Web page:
Whitby Castle, designed by Alexander Jackson Davis, was built in the 1850s.
A Little Local History
Boston Post Road Historic District
By Paul Hicks
At a time when people are clamoring to cancel culture and topple monuments around the country, our National Historic Landmarks deserve our care and protection more than ever.
The United States National Historic Landmark (NHL) program operates under the auspices of the National Park Service, and recognizes buildings, structures, objects, and sites individually as well as part of historic districts that have been designated as historically or architecturally significant.
There are only fifteen National Historic Districts in Westchester County, among them the Boston Post Road Historic District in Rye. Added to the National Register of Historic Places in 1993, it encompasses five contiguous properties.
Following are highlights of their histories excerpted from a time-line composed by Suzanne Clary, head of the Jay Heritage Center board:
1661: Rye founder John Budd purchases an area called “Apawamis” from the Native American Siwanoy tribe.
1745: John Jay’s father purchases 250 acres and buildings from John Budd’s great-grandson. Additional purchases increase the Jay holdings to 400+acres that once included today’s Jay Estate, the Jay Cemetery, Pine Island, Hen Island, and the Marshlands.
1805: Jay Family Cemetery established by John Jay, who is buried there in 1829.
1831-1838: Edward Lamb Parsons purchases Lounsbury (aka Lounsberry) family property and builds Greek Revival mansion.
1836-1838: Greek Revival mansion built on Jay property by Peter Augustus Jay, son of John Jay.
1852-1854: Gothic Revival mansion, and built by the owner, William P. Chapman, on property just north of the Parsons estate. The mansion was called “Whitby Castle”.
1904: Jay Estate passes out of Jay family to a succession of private owners.
1920: Whitby Castle becomes Rye Country Club. Golf course built in 1925.
1965: Rye Country Club purchased by City of Rye.
1966-67: Mrs. Walter Devereux donates 120 acres of Jay Estate to Westchester County as parkland and 23 acres-plus Jay Mansion to Methodist Church.
1972: “Devereux Reservation” rededicated as “Marshlands Park”.
1978: Fanny Wickes Parsons, owner of Lounsbury, donates 17 acres to Westchester County Parks; Friends of Marshlands established as stewards of 137-acre preserve.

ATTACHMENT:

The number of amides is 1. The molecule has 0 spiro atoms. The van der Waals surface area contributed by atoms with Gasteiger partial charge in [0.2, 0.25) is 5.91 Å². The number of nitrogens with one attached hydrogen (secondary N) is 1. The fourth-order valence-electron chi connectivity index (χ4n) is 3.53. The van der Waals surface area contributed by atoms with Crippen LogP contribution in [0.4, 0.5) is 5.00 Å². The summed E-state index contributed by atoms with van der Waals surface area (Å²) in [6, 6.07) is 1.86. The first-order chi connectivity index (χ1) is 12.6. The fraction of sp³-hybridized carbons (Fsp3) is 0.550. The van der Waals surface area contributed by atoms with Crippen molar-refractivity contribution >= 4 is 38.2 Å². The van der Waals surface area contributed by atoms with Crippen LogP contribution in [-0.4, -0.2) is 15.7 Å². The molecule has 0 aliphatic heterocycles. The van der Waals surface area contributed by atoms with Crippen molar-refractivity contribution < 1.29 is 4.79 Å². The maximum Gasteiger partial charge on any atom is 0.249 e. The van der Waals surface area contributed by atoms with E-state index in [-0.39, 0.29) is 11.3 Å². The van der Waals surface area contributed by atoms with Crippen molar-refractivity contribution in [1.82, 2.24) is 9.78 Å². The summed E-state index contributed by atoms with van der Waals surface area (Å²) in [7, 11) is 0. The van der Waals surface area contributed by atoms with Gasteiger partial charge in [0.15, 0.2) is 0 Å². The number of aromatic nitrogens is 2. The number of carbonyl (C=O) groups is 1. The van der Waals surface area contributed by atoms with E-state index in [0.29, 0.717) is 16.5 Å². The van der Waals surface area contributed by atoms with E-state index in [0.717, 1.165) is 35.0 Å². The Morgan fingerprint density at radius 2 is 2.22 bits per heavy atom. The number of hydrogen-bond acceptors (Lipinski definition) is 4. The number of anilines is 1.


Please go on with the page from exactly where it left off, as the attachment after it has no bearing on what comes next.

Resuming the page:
1979: Methodist Church sells former Jay residence and 23 acres to developer.
1980: Additional 13.5 acres of Lounsbury property donated to the City of Rye by the Parsons family.
1982: Boston Post Road Historic District (all five properties) added to the National Register of Historic Places.
1990: Jay Coalition chartered by New York State to protect and interpret John Jay’s legacy in Rye and safeguard 23-acre Jay property.
1992: Jay Property acquired by Westchester County Parks (21.5 acres), and Jay Heritage Center (1.5 acres).
1993: Designation of Boston Post Road Historic District as National Historic Landmark by US Dept. of the Interior — archaeological, architectural significance and association with John Jay cited.
1995: Lounsbury sold by the City of Rye to David Parsons, a descendant of Edward Lamb Parsons.
1997: New York State Parks Acquires 90 percent interest in 21.5- acre section of Jay Property; Westchester County retains 10 percent.
2004: Jay Heritage Center added to African American Heritage Trail.
2009: The 23-acre Jay Estate is included in the Hudson River Valley National Heritage Area.
2013: Stewardship of the Jay Estate entrusted to Jay Heritage Center.
For more information about the Boston Post Road Historic District, visit the Jay Heritage Center website and use this link, jayheritagecenter.org/about/boston-post-road-historic district. The Center continues to run programs, albeit virtually, during the pandemic.